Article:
FFRF has announced its intention to press its constitutional objections to Section 107. It is thus likely that these objections will be addressed in one or more state courts with more liberal procedural rules for standing.
The US Constitution empowers federal courts to hear “Cases” and “Controversies.” Over the years, the federal courts have elaborated the Constitution’s “case or controversy” test to require what has become known as “standing.” Among other elements, such standing necessitates that a plaintiff have experienced “personal and individual” injury rather than a generalized grievance shared with others.
In dismissing the FFRF challenge to the parsonage allowance provisions of the Internal Revenue Code, the Court of Appeals for the Seventh Circuit held that the plaintiffs did not meet this exacting standard of personalized injury. As a procedural matter, the plaintiffs had not asked the IRS to exclude from their respective gross incomes the housing allowances paid to them by their secular employer. Hence, in formal terms, the plaintiffs had no individualized injury and thus no standing to pursue their lawsuit.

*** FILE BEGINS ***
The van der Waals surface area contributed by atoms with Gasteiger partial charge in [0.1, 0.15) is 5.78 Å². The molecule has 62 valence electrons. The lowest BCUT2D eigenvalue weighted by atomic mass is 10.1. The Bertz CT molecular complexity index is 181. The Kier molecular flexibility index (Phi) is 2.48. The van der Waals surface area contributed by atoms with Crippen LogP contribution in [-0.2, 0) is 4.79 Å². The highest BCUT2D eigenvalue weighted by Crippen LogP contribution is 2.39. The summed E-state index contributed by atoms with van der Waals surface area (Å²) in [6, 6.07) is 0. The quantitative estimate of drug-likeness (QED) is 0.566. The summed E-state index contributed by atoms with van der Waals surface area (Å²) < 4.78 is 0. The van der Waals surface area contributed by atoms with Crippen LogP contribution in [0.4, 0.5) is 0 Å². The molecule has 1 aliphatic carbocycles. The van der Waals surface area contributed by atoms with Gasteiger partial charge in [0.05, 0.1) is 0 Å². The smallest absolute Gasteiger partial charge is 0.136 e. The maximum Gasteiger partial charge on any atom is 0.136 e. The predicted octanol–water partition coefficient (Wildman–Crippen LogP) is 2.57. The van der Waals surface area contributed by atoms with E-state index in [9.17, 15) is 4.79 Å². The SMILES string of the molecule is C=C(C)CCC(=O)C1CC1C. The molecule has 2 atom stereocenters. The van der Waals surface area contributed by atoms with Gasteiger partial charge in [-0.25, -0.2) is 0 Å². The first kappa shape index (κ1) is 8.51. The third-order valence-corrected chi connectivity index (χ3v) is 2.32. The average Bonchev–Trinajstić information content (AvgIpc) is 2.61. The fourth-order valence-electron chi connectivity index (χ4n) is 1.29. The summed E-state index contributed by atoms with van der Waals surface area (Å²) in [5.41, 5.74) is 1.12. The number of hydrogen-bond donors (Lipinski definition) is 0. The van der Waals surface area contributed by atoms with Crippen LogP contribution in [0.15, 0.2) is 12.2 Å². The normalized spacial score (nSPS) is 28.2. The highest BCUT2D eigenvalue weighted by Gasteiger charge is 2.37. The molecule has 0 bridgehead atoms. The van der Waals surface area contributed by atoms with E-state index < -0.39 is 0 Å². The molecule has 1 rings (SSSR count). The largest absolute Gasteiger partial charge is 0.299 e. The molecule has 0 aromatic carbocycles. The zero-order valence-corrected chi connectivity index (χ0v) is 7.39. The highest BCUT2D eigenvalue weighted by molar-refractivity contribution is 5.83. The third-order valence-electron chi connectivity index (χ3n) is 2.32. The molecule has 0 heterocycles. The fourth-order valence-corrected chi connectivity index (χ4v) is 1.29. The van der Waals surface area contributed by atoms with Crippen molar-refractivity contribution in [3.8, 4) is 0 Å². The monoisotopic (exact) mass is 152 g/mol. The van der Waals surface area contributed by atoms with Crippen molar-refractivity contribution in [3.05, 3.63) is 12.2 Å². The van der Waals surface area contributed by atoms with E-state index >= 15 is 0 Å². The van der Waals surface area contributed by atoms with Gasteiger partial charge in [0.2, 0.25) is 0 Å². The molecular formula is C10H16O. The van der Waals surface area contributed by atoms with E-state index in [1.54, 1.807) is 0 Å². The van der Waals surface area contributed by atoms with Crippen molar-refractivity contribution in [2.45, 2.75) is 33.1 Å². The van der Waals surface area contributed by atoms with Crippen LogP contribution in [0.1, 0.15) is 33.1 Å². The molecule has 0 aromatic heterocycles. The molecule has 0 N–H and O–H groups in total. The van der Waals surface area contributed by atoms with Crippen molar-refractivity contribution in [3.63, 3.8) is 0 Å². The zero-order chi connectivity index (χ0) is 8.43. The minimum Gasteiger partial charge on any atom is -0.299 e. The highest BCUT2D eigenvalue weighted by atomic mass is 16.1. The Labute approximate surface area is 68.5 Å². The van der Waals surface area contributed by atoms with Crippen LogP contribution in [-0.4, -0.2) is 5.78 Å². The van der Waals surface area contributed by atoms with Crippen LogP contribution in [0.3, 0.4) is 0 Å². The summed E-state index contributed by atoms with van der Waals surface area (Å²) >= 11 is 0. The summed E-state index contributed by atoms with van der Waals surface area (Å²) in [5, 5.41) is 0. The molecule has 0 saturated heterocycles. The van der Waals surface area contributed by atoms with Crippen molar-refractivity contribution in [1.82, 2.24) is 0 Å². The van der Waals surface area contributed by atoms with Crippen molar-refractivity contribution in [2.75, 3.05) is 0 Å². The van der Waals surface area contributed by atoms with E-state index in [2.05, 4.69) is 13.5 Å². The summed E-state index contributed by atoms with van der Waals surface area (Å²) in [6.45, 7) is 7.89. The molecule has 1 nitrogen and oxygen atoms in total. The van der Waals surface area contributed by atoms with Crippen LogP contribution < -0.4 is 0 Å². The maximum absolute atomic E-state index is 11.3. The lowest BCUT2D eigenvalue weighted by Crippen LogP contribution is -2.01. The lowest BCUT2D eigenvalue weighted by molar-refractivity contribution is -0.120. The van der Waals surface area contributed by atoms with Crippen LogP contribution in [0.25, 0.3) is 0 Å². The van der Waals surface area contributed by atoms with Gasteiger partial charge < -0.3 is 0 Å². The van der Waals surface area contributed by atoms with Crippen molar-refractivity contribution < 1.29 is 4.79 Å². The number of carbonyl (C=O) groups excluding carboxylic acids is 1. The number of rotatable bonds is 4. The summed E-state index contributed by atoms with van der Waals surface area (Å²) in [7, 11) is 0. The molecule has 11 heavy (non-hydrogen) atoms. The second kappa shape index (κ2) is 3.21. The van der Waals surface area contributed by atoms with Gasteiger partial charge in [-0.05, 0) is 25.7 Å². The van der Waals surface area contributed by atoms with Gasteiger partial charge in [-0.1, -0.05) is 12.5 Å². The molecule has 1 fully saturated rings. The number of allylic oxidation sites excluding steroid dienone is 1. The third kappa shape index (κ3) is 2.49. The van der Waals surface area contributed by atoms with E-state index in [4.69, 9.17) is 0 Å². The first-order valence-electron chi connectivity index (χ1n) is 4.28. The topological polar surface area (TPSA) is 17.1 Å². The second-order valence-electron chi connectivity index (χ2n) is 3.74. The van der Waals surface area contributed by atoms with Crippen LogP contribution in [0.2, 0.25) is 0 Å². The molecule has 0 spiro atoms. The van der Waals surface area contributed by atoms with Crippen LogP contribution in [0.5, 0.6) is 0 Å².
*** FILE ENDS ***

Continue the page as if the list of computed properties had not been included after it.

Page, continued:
The FFRF plaintiffs can now ask the IRS to exclude their housing allowances from their gross incomes and, when refused such favorable treatment, can commence their litigation again in the federal courts. Alternatively, FFRF can restart this litigation in the state courts where the tests for standing are generally more liberal than in the federal courts.
FFRF originally began its challenge to the Code’s parsonage allowance provision as a federal case in the US District Court for Eastern District of California. FFRF then refiled its litigation in the US District Court for the Western District of Wisconsin, where the FFRF plaintiffs prevailed on the merits. From there, the case went to the US Court of Appeals for the Seventh Circuit which has now ordered the case dismissed for lack of standing.